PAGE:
TitleLong-term memory for preconditioned associations at 6 and 9 months of age
NameBullman, Amy (author), Rovee-Coller, Carolyn (chair), Matzel, Louis (internal member), Vicario, David (internal member), Rutgers University, Graduate School - New Brunswick,
Memory in infants,
Free association (Psychology)
DescriptionRecently, researchers found that immature human infants can form an association between two stimuli that were simultaneously preexposed in the initial phase of a sensory preconditioning (SPC) paradigm. How long such an association can remain latent before being successfully retrieved and used is still unknown. Because infants’ new associations can be directly or indirectly linked with existing associations (Cuevas, Rovee-Collier, and Learmonth, 2006; Townsend, 2007) as well as with subsequent stimuli or events (Barr, Vieira, amd Rovee-Collier, 2001, 2002), how long a new association can remain latent but accessible defines the period in which it can be incorporated into the infant's expanding network of associations. In the present experiments with 6- and 9-month-old infants, the duration for which the memory of a simultaneous association between two preexposed hand puppets can remain latent before being forgotten was examined. The results indicated that, at both ages, the association can remain latent for as long as 2 to 3 weeks, but the length of this interval is determined by the preexposure regimen—in particular, by the number of sessions.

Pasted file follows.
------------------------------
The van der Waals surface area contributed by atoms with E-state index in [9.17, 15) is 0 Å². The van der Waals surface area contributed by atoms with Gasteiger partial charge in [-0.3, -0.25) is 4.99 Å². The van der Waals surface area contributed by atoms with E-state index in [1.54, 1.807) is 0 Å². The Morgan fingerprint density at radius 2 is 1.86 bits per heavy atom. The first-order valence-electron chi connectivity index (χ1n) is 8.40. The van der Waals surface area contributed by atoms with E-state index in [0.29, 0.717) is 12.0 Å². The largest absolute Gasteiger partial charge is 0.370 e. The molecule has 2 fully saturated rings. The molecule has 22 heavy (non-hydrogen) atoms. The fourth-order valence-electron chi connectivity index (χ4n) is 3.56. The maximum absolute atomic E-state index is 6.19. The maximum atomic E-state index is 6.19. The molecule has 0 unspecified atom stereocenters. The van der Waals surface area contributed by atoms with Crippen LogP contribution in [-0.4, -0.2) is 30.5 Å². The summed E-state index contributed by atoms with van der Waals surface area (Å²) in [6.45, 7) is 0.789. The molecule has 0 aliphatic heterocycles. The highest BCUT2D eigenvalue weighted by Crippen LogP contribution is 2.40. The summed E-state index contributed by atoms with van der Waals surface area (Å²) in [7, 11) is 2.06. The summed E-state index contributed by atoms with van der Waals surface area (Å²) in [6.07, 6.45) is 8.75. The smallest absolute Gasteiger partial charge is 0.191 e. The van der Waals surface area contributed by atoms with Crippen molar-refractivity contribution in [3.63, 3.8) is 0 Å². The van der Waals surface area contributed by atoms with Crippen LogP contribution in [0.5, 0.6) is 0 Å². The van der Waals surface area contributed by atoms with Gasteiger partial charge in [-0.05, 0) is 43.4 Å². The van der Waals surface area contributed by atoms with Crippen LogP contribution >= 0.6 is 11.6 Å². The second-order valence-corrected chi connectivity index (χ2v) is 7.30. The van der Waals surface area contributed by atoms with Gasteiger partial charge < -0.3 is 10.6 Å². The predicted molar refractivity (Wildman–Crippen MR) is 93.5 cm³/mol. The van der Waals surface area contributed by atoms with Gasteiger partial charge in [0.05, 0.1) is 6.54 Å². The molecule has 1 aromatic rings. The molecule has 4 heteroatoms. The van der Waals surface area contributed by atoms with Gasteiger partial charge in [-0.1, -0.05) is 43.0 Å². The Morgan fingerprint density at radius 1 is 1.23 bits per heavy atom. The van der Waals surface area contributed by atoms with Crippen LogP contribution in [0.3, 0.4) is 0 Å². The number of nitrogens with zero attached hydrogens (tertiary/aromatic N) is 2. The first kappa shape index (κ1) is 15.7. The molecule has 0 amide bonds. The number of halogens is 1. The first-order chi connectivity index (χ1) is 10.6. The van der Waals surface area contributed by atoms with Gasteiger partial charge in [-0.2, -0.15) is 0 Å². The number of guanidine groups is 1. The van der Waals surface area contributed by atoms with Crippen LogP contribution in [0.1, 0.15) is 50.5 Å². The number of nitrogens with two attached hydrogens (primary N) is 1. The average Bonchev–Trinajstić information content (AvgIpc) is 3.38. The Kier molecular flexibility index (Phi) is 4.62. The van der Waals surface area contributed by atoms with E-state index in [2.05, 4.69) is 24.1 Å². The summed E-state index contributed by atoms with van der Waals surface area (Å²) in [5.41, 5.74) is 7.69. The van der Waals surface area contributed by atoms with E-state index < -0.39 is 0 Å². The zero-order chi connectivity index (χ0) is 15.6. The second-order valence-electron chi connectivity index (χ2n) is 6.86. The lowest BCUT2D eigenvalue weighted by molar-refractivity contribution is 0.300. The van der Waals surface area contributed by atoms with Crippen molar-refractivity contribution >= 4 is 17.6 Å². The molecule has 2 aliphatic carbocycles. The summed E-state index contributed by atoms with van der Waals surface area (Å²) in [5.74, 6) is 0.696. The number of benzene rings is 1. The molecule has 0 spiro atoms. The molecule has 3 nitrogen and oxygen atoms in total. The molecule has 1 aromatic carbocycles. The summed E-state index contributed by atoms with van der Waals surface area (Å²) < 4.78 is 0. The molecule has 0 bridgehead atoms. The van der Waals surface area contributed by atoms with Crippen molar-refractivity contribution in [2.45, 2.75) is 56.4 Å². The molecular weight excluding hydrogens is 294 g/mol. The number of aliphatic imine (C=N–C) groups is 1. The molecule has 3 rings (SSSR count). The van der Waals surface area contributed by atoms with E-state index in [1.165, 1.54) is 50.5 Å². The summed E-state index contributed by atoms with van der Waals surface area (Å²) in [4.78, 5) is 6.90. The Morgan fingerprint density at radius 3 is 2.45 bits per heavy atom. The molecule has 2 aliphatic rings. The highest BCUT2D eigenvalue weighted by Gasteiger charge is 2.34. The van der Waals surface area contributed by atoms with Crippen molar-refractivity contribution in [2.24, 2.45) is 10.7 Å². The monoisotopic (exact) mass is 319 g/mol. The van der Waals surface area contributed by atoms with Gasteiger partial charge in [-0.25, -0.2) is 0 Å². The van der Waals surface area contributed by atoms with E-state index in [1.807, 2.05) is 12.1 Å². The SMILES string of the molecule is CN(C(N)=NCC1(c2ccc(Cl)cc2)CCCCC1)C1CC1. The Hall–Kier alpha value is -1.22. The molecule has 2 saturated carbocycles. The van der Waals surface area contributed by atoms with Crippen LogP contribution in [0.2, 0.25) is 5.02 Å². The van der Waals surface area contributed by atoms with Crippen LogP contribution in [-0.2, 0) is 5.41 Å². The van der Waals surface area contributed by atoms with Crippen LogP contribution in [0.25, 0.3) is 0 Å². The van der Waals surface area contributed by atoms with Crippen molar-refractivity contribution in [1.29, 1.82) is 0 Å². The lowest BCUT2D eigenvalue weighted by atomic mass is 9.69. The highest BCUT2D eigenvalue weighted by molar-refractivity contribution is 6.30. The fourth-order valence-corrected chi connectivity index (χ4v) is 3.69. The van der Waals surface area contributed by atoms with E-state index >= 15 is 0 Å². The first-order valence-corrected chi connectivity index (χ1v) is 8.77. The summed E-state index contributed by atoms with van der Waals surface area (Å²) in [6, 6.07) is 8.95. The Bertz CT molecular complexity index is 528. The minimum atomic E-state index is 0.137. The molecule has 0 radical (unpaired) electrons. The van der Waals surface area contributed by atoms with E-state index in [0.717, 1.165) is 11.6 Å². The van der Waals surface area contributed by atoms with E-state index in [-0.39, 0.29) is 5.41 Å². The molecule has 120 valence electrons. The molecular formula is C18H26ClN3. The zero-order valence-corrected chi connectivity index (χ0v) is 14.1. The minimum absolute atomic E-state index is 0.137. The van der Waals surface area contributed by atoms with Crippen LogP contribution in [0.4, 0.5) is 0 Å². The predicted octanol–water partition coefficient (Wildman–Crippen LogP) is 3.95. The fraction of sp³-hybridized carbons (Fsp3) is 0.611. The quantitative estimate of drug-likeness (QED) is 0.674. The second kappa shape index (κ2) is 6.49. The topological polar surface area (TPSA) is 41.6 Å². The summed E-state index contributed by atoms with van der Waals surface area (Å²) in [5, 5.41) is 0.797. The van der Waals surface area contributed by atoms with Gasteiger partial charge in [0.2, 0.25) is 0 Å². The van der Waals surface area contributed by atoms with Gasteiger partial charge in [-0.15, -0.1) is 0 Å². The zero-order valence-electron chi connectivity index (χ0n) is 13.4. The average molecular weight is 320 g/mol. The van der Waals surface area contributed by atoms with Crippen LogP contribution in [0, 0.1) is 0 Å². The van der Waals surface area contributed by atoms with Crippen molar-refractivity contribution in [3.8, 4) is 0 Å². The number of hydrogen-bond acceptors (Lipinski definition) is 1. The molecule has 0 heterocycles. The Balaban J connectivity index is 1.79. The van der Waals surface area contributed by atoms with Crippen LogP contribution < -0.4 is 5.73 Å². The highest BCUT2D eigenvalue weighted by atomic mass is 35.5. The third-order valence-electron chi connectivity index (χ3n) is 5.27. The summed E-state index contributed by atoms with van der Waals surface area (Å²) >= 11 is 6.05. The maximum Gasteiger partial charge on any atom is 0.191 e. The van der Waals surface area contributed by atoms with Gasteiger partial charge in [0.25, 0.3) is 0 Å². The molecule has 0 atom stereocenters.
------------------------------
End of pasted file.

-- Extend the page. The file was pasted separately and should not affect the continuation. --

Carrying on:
NoteIncludes bibliographical references
Noteby Amy Bullman
CollectionGraduate School - New Brunswick Electronic Theses and Dissertations
Organization NameRutgers, The State University of New Jersey
RightsThe author owns the copyright to this work.